After graduating in human rights, Marika van Santvoort headed for West Africa, where she worked in prisons throughout Cameroon before discovering her love for cocoa.
“It was only supposed to be for a few months,” she told ConfectioneryNews when we caught up at the Chocoa Conference in Amsterdam earlier this year to talk about her new company Freebird Cacao Juice.
“But I decided to stay longer and it eventually became two years. I was a white woman working in a prison, at times it was a complicated situation and very tense and I thought to myself I would like to do something else.”
Her house in West Africa came with a small plot of land with several cocoa trees growing in the backyard. “The area where I lived in Cameroon was very fertile, I mean cocoa was everywhere around me and I was intrigued by this because I thought, how come we don't know anything about cocoa when everybody loves chocolate?,” she said.
The juice is a very different product than chocolate and is going to be for people who care about what kind of food they consume and for those who have a very active lifestyle -- Marika van Santvoort, founder, Freebird Juice
Van Santvoort's curiosity got the better of her and she started to research how to cultivate the trees and also looked into how chocolate is made.
“And then I realized like this whole political background story of the colonialists who first planted it in Africa and the more I got engaged, the less I understood about the whole supply chain and why it is the way it is … the more I thought to myself, OK, I want to be involved in this sector and I really want to move things in a certain way.”
After two years in West Africa, van Santvoort moved back to the Netherlands, living in Amsterdam, which is close to the cocoa sector, as the Dutch capital is the largest importer in the world of cocoa beans.
Supply chain transparency
Van Santvoort established Moving Cocoa, a cacao consultancy to traders, NGOs, governments and chocolate manufacturers in the field of sustainability. Her mission was to bring more transparency into the supply chain.
She also worked with Jack Steijn and Caroline Lubbers, co-founders of Chocoa, as well as expanding her company into two other branches; Freebird cacao juice and Gaia Cacao, which helps exporters and cooperatives obtain better access to the market in Europe.
What is cacao juice?
It’s a 100% natural juice, without anything added. All cacao beans are covered in a white layer of pulp. During the fermentation process - a crucial step for optimizing the flavor of the cacao - the pulp becomes liquid and drips out. Freebird says it takes a layer of the pulp, without damaging the beans, and turns it into a juice. The juice is rich in proteins, vitamins, potassium, calcium, magnesium, zinc, sodium and polyphenols. It rehydrates, replenishes and refuels the body and is perfect natural energizer.
It was while van Santvoort was sourcing sustainable cocoa in West Africa that she became aware of the benefits of cacao juice.
“Why are we only using 10 to 20% of the of the pods, which is the beans, and why are we not using the pulp and the pods? A farmer told me the pulp gives good energy, so I took a pod to a lab and they did an analysis on the pulp and said it's really good stuff packed with nutrients and vitamins and it also tastes amazing.”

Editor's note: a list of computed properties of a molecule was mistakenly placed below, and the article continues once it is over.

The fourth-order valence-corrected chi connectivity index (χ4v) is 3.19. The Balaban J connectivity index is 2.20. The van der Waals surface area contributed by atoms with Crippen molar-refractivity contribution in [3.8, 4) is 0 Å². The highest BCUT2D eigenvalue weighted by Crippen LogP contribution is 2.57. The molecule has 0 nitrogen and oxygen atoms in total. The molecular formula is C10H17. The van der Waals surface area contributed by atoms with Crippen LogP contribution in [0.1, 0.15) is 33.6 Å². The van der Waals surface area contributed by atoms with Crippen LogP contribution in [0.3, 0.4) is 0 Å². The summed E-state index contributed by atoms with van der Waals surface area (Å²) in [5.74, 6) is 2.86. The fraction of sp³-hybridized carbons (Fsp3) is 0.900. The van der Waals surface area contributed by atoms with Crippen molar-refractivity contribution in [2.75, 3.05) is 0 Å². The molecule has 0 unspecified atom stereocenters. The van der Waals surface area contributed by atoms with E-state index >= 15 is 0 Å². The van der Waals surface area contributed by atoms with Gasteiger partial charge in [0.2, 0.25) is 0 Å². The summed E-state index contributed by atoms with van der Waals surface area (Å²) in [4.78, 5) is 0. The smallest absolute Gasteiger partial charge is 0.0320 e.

Van Santvoort said it took her two years to figure out how to set up the logistics of making it into a juice and how to extract it without damaging the beans, because you need pulp for fermentation of the beans, so you cannot use all of the pulp.
Then she became aware that there are certain varieties of cocoa that produces more pulp in countries like Brazil, Ecuador or Philippines, for example.
From there Freebird Juice was born, using excess pulp from the cocoa beans to produce the fresh juice. Van Santvoort said the company is working towards a launch in the Netherlands in 2020, and is looking to attract investors once the supply chain is set up, which is expensive, before the product can be brought to market as a functional drink.
As well as providing a healthy and natural product for western consumers, van Santvoort said it is also important that the juice provides farmers with an extra source of income on top of the beans.
“The juice is a very different product than chocolate and is going to be for people who care about what kind of food they consume and for those who have a very active lifestyle, who live in the cities, who care about their health and about products, but also about aesthetics, how it looks and about all the properties that are inside - like all the good stuff.”
With Freebird’s visionary approach, the brand is looking 10 years into the future and taking its inspiration beyond what we know now and what we think we know. Van Santvoort said for her, Freebird stands for exploration and she wants people to feel inspired by the juice and to think more about food and consumption and where our food is coming from and to explore new opportunities.
“For 500 years, we've been exporting cacao beans from the new world to Europe only for making chocolate and nothing else apart from using cocoa butter in cosmetics and stuff like that, but that's a very anonymous sector.”
She said in the past two years, cocoa farmers lives have got worse, not better, and “we are all looking at each other and nothing is really changing on the ground.”
With a small team behind her and a passion and knowledge for cocoa gained over several years in the industry, van Santvoort’s start-up could be the disruptor that forces the sector to think again about its supply chain.
“Why shouldn't we look in a very completely different kind of way on this commodity and all the opportunities that we've missed all these years, and we're still missing, and that can be an extra source of income for the farmers as well,” she said.